Skip to main content
Humanities LibreTexts

Appendix A- Research

  • Page ID
  • \( \newcommand{\vecs}[1]{\overset { \scriptstyle \rightharpoonup} {\mathbf{#1}} } \) \( \newcommand{\vecd}[1]{\overset{-\!-\!\rightharpoonup}{\vphantom{a}\smash {#1}}} \)\(\newcommand{\id}{\mathrm{id}}\) \( \newcommand{\Span}{\mathrm{span}}\) \( \newcommand{\kernel}{\mathrm{null}\,}\) \( \newcommand{\range}{\mathrm{range}\,}\) \( \newcommand{\RealPart}{\mathrm{Re}}\) \( \newcommand{\ImaginaryPart}{\mathrm{Im}}\) \( \newcommand{\Argument}{\mathrm{Arg}}\) \( \newcommand{\norm}[1]{\| #1 \|}\) \( \newcommand{\inner}[2]{\langle #1, #2 \rangle}\) \( \newcommand{\Span}{\mathrm{span}}\) \(\newcommand{\id}{\mathrm{id}}\) \( \newcommand{\Span}{\mathrm{span}}\) \( \newcommand{\kernel}{\mathrm{null}\,}\) \( \newcommand{\range}{\mathrm{range}\,}\) \( \newcommand{\RealPart}{\mathrm{Re}}\) \( \newcommand{\ImaginaryPart}{\mathrm{Im}}\) \( \newcommand{\Argument}{\mathrm{Arg}}\) \( \newcommand{\norm}[1]{\| #1 \|}\) \( \newcommand{\inner}[2]{\langle #1, #2 \rangle}\) \( \newcommand{\Span}{\mathrm{span}}\)\(\newcommand{\AA}{\unicode[.8,0]{x212B}}\)

    Bay College

    Learning Objectives

    Research Overview [37]

    Being a good technical writer also means being an effective researcher. This includes finding accurate information from trustworthy sources, seamlessly incorporating the information into a document, and knowing how to cite, or give credit, to the original source.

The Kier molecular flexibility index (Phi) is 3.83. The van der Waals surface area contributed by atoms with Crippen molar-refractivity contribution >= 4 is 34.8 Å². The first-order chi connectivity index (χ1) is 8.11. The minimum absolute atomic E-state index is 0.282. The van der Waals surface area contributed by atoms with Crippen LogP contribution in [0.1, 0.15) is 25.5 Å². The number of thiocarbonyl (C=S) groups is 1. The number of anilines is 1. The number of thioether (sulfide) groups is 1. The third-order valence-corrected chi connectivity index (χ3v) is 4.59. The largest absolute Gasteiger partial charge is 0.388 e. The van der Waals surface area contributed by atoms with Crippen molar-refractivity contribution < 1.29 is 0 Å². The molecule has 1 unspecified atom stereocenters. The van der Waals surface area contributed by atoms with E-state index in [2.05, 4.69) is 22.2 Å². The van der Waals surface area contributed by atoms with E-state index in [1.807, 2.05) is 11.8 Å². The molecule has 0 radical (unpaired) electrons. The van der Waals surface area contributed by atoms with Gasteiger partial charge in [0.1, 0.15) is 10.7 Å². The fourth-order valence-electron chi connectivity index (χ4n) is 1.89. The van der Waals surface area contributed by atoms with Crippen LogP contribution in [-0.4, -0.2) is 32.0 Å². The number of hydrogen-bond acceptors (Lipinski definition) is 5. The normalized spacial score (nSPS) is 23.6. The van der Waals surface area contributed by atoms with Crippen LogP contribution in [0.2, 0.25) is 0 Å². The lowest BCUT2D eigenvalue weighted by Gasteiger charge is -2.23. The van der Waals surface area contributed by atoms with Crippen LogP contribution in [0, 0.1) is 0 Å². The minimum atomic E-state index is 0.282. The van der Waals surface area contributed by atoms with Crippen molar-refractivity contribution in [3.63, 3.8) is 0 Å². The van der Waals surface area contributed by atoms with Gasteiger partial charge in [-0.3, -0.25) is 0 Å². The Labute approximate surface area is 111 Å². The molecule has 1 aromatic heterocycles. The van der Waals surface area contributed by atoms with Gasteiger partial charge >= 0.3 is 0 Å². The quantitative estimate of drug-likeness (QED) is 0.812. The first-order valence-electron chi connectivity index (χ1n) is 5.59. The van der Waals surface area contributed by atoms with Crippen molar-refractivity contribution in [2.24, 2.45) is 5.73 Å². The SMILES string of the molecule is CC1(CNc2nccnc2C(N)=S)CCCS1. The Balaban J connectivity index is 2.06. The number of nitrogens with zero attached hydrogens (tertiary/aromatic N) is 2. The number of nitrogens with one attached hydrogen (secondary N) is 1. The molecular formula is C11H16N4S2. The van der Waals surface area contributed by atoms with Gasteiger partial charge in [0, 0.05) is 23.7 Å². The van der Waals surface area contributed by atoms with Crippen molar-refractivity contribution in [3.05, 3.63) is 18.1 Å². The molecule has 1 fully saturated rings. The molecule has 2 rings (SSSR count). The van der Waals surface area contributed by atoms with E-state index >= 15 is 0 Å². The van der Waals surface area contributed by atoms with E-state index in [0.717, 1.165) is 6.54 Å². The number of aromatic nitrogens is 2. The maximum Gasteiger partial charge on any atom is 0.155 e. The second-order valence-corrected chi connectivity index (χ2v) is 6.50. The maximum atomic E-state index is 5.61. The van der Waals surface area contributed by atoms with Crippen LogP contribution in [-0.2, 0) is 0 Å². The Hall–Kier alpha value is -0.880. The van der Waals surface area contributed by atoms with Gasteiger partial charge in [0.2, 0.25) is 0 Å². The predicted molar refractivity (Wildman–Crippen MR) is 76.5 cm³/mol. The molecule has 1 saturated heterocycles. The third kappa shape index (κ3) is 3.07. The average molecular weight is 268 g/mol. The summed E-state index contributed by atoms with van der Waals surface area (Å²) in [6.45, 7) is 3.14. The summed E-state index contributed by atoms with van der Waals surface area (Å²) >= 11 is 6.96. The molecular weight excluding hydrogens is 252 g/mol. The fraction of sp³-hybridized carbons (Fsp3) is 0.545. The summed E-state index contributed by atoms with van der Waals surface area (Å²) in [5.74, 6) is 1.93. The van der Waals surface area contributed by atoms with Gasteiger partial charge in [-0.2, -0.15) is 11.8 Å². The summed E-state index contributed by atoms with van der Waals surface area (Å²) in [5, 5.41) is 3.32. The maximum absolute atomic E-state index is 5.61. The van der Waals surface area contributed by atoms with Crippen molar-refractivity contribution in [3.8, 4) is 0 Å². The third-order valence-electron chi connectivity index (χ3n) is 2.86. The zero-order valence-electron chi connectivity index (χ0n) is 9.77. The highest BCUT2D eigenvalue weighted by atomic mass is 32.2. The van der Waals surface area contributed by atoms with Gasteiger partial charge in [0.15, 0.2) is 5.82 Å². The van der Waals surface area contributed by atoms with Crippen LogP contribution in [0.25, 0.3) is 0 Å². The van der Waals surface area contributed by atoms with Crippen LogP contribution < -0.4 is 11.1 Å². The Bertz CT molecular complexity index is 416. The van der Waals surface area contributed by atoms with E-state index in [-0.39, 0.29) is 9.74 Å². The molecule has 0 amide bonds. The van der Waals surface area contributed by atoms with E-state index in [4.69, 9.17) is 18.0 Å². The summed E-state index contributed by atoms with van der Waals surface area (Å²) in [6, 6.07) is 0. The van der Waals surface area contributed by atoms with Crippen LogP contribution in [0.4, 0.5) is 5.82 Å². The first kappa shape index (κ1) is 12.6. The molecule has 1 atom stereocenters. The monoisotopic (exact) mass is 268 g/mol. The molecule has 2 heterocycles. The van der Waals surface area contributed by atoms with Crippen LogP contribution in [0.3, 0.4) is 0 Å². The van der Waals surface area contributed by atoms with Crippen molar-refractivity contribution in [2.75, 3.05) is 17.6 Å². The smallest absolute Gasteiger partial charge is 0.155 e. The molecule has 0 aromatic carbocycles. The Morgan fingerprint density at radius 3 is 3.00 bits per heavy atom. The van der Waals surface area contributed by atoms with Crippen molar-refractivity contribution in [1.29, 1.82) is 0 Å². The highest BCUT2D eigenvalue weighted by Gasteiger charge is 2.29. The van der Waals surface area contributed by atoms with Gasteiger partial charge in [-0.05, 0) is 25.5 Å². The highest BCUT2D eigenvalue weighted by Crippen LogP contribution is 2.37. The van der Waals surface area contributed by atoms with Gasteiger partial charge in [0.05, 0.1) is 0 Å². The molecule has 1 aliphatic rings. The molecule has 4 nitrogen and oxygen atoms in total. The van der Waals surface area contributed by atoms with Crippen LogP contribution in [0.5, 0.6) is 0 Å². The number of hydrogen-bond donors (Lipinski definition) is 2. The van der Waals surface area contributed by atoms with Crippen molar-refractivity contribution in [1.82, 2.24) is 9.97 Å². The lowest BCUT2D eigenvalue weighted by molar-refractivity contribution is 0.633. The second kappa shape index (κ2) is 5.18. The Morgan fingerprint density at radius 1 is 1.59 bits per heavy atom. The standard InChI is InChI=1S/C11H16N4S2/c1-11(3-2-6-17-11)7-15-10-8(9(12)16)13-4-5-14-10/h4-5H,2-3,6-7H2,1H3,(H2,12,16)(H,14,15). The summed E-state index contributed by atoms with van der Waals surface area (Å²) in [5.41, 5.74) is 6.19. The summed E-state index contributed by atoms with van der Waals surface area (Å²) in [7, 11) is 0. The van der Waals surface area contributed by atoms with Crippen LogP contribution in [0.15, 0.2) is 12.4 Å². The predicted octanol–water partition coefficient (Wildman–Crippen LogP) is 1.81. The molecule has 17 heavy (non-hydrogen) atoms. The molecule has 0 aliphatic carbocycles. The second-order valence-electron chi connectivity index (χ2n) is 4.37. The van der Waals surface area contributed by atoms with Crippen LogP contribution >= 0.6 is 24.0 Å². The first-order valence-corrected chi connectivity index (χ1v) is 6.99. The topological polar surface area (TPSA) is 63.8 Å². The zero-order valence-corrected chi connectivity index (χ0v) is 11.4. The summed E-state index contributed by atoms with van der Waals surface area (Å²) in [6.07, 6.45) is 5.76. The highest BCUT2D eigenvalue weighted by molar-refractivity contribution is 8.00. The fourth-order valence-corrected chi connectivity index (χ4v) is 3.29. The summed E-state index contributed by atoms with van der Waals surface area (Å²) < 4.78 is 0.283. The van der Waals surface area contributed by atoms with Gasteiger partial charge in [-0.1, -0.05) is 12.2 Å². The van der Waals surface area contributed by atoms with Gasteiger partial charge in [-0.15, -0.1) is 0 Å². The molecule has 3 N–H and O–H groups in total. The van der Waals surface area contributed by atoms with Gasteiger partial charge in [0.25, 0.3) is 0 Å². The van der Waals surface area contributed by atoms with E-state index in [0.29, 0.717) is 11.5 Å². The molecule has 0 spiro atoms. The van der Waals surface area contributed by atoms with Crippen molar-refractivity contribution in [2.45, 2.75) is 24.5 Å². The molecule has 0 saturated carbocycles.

Fortune Cookie about Problem Solving

    MLA and APA

    In this course, you will be asked to research and then present your research in technical documents. When doing this, give credit to others’ ideas that you use. We do this by documenting sources.

    There are different ways to format when documenting research. Many students have completed research papers using MLA (Modern Language Association) since this is what is most often used by English teachers. However, APA (American Psychological Association) is also an acceptable option and it often applies to more students and their majors. This being said, MLA and APA are simply ways to format research. Don’t let the task of research be daunting. When documenting source for this class, you don’t have to memorize how to cite a book vs. an online article; you simply have to know how to use our class textbook or an online resource to cite your information.

    What to Document

    Researchers document anything that is quoted. This is a phrase, sentence, paragraph, or longer section taken from a source. Make sure to place quotation marks around the borrowed material to show that it is the exact phrasing used from a source.

    Paraphrased or summarized information also needs to be documented. These are ideas taken from someone else that you put into your own words. The language used needs to be original and fresh. The writer cannot simply switch a sentence around and switch out a few words. The writer must completely put the source’s ideas into the writer’s own words. Quotation marks are not used but the writer does use a textual citation to give credit to the original source.

    Any visuals, graphics, and pictures taken from anywhere need to be cited. Often, individuals think they can snag an image from Google and copy and paste it into a paper or presentation without citing it; this is plagiarism. Anything that was not created in whole by the writer needs to be cited.